- Alternate spelling: should not be confused with Bear Mountain.
View from the summit of Bare Mountain
|Elevation||1,014 ft (309 m)|
BARE MOUNTAIN (MASSACHUSETTS) Latitude and Longitude:
|Location||Amherst and South Hadley, Massachusetts.|
|Parent range||Holyoke Range / Metacomet Ridge|
|Age of rock||200 Ma|
|Mountain type||Fault-block; igneous|
|Easiest route||Metacomet-Monadnock Trail|
Bare Mountain, 1,014 feet (309 m) above sea level, is a prominent peak of the Holyoke Range of traprock mountains located in the Connecticut River Valley of Massachusetts, and part of the greater Metacomet Ridge that stretches from Long Island Sound to nearly the Vermont border. The peak rises steeply from the river valley 1,000 feet (300 m) below; its bald summit offers sweeping views. Bare Mountain is located within the towns of Amherst and South Hadley, Massachusetts. Part of its northeastern flanks are in Hadley and part of its southern flanks are in Granby. It is traversed by the 110-mile (180 km) Metacomet-Monadnock Trail.
A hiking destination popular among local college students, Bare Mountain offers a 270° vista over the surrounding valleys to the north and south, and a bird's eye view across Mount Norwottuck and the eastern peaks of the Holyoke Range. Also visible from the top are the Round Mountain quarry and the campuses of the University of Massachusetts Amherst and Hampshire College to the north and Westover Joint Air Reserve Base to the south. A prime example of a basalt talus slope is located on the east side of the mountain, along the Metacomet-Monadnock Trail.
The next peak to its west is called Mount Hitchcock. The peak to its east, Round Mountain, has been removed by quarrying activity. The next to its east is thus now Mount Norwottuck in Granby. Both these nearby peaks once had towers on them, but those have since been taken down. Thus Bare Mountain offer the best views until Long Mountain to the east or Mount Holyoke to the west are reached. Bare Mountain is the highest point within South Hadley. For many decades, Mount Hitchcock was thought to be the highest. However, carefully topographical and boundary analysis shows both that the peak of Bare Mountain is within the borders of the town and that it is 8 feet higher.
Bare Mountain, like much of the Metacomet Ridge, is composed of basalt, also called traprock, a volcanic rock. The lava from which the mountain is formed was erupted in the early Jurassic Period when North America was rifting apart from Africa and Eurasia. The lava welled up from the rift and solidified into sheets of strata hundreds of feet thick. Subsequent faulting and earthquake activity tilted the strata, creating the dramatic cliffs and ridges of Bare Mountain. Hot, dry upper slopes, cool, moist ravines, and mineral-rich ledges of basalt talus produce a combination of microclimate ecosystems on the mountain that support plant and animal species uncommon in greater Massachusetts. (See Metacomet Ridge for more information on the geology and ecosystem of Bare Mountain.)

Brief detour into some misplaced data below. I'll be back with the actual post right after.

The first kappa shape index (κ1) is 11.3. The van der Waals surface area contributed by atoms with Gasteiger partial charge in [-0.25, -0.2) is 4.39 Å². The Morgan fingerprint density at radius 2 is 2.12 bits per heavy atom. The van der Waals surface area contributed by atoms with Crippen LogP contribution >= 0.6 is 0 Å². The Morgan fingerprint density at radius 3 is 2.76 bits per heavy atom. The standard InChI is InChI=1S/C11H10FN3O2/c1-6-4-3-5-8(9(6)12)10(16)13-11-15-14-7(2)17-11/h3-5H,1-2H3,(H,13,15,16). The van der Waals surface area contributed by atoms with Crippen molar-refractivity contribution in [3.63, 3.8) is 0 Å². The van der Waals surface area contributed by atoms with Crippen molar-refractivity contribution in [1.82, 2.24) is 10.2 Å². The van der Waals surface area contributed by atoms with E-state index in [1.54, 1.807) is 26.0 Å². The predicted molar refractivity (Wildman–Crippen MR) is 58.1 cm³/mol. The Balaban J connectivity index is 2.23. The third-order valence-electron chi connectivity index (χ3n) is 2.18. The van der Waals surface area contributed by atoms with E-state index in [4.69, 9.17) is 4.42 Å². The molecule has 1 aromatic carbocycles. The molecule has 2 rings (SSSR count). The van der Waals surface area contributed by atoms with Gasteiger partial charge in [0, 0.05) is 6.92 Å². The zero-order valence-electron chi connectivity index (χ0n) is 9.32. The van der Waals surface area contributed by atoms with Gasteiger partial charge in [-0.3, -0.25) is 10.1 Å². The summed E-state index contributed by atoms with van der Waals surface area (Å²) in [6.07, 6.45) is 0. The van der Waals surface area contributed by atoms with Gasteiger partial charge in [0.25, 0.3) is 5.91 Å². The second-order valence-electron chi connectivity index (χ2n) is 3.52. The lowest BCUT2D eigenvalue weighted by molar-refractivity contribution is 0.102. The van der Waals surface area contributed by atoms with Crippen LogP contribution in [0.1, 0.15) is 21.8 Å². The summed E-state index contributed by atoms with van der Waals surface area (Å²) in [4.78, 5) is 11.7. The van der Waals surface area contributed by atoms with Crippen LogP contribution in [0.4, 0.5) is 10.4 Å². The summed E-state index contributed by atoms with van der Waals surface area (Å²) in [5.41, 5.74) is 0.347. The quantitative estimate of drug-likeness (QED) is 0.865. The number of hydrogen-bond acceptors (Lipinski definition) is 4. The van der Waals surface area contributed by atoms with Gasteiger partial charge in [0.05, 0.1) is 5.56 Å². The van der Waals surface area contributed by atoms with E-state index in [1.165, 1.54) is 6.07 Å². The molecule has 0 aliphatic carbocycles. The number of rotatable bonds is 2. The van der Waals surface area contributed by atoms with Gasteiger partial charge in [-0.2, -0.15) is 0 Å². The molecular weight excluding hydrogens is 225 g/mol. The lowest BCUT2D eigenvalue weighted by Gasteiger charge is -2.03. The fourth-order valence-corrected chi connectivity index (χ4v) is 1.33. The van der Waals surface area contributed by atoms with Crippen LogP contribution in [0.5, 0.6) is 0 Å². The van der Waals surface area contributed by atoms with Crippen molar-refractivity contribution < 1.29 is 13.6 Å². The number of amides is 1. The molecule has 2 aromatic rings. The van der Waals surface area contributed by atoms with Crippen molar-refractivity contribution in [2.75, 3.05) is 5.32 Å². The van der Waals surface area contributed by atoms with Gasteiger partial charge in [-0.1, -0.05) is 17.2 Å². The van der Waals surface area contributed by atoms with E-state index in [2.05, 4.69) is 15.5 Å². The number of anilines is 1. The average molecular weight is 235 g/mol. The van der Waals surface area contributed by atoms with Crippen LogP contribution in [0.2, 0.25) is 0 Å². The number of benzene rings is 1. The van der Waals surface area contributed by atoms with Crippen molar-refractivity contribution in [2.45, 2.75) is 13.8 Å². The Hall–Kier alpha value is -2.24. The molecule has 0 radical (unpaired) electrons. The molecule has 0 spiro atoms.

- Bare Mountain (disambiguation) is also the name of several other mountains in the United States.
- Should not be confused with Bear Mountain, the name of more than 70 peaks in the United States alone, including two in Massachusetts.
- Metacomet Ridge
- Robert Frost Trail (Massachusetts)
- Metacomet-Monadnock Trail
- Adjacent summits:
|< West||East >|
(no longer existent, no image)
- Farnsworth, Elizabeth J. "Metacomet-Mattabesett Trail Natural Resource Assessment." 2004. PDF file. Cited Nov. 20, 2007.
- " Amherst College Library Chronology". Cited from web Dec. 2, 2007.
- The Metacomet-Monadnock Trail Guide. 9th Edition. The Appalachian Mountain Club. Amherst, Massachusetts, 1999.
- Mt. Holyoke Range Historical Timeline. Cited from web Dec. 2, 2007.
- Raymo, Chet and Raymo, Maureen E. Written in Stone: A Geologic History of the Northeastern United States. Globe Pequot, Chester, Connecticut, 1989.
- J.A. Skinner State Park Map
- Mount Holyoke Range State Park map
- Hampshire College mountain biking map of the Holyoke Range
- Berkshire Chapter of the Appalachian Mountain Club
- The Kestrel Trust
- The Valley Land Fund
- Friends of the Mount Holyoke Range
- Natural resource assessment of the Metacomet Ridge
- Geology of the northern Metacomet Ridge region
- State website for Skinner State Park